• Meeting Leader – manage plus, get participants excited, involved, challenge the participants to move from conceptual to personal application (Wilkinson, 2012, p. 2).
    • Participating leader – add your own story (Wilkinson, 2012, p. 2).
    • D. Stimulating Learning Methods
    • Interactives – Computer Based Training
    • Technology – Text, Tweet, Share and Search
    • Group projects – Problem solving real issues
    • Fun and games – Be Creative
  15. Knowledge Gained

    Slide 15 - Knowledge Gained

    • Personal ownership and investment in the learning experience
    • Improved facilitation skills
    • Enriched design skills
    • Attentive and engaged adult learners
  16. Moving Forward

    Slide 16 - Moving Forward

    • “To Boldly Go Where
    • No Trainer
    • Has Gone Before”
  17. Evaluating Long-Term Training and Assessment MethodsPresented By: Malikah Hart

    Slide 17 - Evaluating Long-Term Training and Assessment MethodsPresented By: Malikah Hart

  18. Group learning goals over the semester

    Slide 18 - Group learning goals over the semester

    • Evaluating long-term training retention with defined assessment methods.
    • Focus:
    • Corporate trainers defining clear outcomes prior to training.
    • Creating meaningful assessments.
    • Practical follow-up.
  19. Clear Outcomes Defined

    Slide 19 - Clear Outcomes Defined

    • Organizations need to create a training-needs analysis prior to training, by analyzing its people, its jobs and its future goals.
    • Outcome defined training should address immediate and long-range goals, behaviors and goals. This is achieved through the design of the training.
    • Organizational meeting
    • Position Review
    • Personal Review
  20. Creating Meaningful Assessments and Practical Follow-Up

    Slide 20 - Creating Meaningful Assessments and Practical Follow-Up

    • Assessments of the training are critical to the optimal success of the class.
    • Formal and informal assessments should be used continuously to monitor the learning and progression of the skills taught.
    • Prevent skills decay through follow ups and reinforcement. (Silverman, R.E., 2012, October 26 p.4).
  21. Corporate Cross Training and Upward Mobility Opportunities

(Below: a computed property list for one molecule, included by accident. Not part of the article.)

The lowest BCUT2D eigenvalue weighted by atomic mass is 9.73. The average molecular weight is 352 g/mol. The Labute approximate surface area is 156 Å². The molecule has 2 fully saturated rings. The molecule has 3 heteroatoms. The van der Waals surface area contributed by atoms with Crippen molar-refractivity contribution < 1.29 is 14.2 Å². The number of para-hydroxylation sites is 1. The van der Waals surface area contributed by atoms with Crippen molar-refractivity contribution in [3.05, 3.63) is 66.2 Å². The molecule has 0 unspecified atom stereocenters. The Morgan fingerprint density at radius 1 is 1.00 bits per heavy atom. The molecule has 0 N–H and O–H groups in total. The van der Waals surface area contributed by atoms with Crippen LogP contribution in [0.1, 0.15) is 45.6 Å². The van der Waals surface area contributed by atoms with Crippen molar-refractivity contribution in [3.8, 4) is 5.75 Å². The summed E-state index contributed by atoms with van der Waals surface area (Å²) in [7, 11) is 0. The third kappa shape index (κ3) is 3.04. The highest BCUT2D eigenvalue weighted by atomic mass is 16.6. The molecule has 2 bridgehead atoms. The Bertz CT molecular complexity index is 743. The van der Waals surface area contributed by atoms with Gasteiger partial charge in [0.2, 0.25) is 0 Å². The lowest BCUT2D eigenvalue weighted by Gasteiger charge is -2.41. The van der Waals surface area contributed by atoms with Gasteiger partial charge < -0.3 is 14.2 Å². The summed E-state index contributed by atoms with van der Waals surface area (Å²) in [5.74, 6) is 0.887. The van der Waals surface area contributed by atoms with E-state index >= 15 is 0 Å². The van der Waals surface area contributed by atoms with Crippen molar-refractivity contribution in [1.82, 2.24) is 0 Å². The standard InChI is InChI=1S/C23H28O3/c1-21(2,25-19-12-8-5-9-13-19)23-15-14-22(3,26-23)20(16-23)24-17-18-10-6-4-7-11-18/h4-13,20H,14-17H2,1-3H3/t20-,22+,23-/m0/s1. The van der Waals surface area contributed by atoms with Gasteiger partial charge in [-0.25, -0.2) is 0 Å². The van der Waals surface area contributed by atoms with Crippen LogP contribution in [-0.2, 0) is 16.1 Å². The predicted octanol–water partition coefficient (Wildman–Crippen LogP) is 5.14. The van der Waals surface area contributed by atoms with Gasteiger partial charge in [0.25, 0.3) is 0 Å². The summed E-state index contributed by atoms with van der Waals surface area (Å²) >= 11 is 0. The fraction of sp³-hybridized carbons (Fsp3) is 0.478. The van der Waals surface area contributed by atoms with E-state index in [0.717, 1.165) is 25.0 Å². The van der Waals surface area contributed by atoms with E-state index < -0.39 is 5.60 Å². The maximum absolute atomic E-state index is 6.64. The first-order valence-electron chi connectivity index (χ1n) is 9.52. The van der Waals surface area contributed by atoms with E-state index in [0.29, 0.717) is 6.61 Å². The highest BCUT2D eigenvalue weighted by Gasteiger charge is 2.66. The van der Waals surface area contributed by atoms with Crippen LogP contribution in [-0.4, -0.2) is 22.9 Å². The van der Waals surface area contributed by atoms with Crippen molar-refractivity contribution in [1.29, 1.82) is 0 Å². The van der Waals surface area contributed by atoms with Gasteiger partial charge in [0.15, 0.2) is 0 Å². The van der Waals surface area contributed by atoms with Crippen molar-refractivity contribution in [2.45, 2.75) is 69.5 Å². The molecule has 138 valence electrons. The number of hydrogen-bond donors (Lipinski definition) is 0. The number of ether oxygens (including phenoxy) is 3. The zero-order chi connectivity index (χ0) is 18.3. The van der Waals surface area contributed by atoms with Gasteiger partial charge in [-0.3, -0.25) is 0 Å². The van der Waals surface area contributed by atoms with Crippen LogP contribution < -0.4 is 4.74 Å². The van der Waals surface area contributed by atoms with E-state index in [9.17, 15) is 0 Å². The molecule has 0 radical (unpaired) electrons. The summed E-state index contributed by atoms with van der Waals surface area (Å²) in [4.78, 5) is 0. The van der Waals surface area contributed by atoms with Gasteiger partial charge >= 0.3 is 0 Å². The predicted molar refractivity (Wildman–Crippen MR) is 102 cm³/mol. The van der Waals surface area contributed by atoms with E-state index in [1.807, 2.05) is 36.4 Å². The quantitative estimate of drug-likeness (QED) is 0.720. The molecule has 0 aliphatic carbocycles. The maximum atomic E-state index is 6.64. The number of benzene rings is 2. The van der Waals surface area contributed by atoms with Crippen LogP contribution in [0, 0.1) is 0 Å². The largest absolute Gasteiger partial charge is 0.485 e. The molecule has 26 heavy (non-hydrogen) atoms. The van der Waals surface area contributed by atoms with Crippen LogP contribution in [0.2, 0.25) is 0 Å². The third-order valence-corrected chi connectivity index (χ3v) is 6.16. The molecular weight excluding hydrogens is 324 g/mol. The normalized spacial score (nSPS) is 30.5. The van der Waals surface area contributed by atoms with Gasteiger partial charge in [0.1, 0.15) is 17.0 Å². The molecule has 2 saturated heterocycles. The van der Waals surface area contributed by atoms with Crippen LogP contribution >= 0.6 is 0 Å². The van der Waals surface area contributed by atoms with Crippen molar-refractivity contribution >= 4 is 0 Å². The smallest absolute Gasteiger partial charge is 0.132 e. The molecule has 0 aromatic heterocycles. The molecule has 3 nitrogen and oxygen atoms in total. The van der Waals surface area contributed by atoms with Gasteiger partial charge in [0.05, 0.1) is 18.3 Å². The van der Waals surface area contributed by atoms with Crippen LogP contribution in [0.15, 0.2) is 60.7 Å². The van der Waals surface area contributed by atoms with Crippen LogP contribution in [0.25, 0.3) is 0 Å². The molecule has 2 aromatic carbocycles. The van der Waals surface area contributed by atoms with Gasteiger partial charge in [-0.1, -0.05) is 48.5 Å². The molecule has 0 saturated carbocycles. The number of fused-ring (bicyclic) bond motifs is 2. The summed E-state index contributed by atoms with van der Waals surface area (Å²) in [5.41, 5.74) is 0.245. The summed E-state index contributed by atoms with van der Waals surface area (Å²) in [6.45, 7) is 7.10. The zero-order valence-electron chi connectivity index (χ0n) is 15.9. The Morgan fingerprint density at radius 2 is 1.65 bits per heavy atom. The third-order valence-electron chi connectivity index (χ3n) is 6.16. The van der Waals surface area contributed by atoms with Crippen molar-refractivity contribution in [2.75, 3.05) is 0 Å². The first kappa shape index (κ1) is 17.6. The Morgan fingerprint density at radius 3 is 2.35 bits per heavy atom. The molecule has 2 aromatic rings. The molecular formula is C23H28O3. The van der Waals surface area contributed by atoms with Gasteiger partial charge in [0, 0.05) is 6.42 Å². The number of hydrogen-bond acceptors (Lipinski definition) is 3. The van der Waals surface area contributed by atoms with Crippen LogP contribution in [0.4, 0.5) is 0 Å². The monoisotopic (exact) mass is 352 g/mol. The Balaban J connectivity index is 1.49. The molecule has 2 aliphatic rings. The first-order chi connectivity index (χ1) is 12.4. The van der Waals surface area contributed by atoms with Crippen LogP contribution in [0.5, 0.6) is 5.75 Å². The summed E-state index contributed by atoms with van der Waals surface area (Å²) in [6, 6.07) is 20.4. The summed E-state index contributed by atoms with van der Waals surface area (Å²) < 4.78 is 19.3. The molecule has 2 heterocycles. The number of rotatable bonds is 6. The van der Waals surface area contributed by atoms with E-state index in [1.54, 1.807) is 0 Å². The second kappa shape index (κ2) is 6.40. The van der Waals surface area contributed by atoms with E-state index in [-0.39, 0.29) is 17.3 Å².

Slide 21 - Corporate Cross Training and Upward Mobility Opportunities

    • By Charity Pruitt
  22. Benefits Corporate Cross-Training &

    Slide 22 - Benefits Corporate Cross-Training &

    • Upward Mobility Opportunities
    • A corporate dilemma that is becoming more common place is companies are expected to maintain or even increase production with fewer resources.
    • A corporation’s greatest resource is their employees. With increased workloads and the elimination of many positions, employees are less committed to stay employed with companies long-term.
  23. Corporate Cross-Training as a Remedy

    Slide 23 - Corporate Cross-Training as a Remedy

    • Cross-Training Defined:
    • “According to Osteryoung, cross-training is the systematic process to train workers to perform their work associates’ jobs.” (Manturi, R. J., n.d.)
    • Cross-Training allows the employee to gain diverse vocational skills , increasing their value to the company, and simultaneously allows the corporation to have more options in filling vacancies whether temporary or permanent.
  24. Upward Mobility Opportunities

    Slide 24 - Upward Mobility Opportunities

    • Programs that pair employees with higher level employees or management for the purpose of mentorship provide opportunities for upward mobility in the workplace.
    • Mentoring Defined:
    • Mentoring is most often defined as a professional relationship in which an experienced person(the mentor) assists another (the mentoree) in developing specific skills and knowledge that willenhance the less-experienced person’s professional and personal growth (“Definition of Mentoring”, n.d.).
  25. Implementation

    Slide 25 - Implementation

    • Although cross-training and mentorship programs exist, their implementation should be revised :
    • To increase employees dedication and commitment to remain with the company.
    • to accommodate for structural changes that are now present in the workplace brought on by economic shifts.
    • To continue to combat the “Glass Ceiling” effect that keeps women and minorities from being overlooked for promotions.
  26. Improving the onboarding experienceby Mona Smith

    Slide 26 - Improving the onboarding experienceby Mona Smith

  27. Improving the onboarding experience

    Slide 27 - Improving the onboarding experience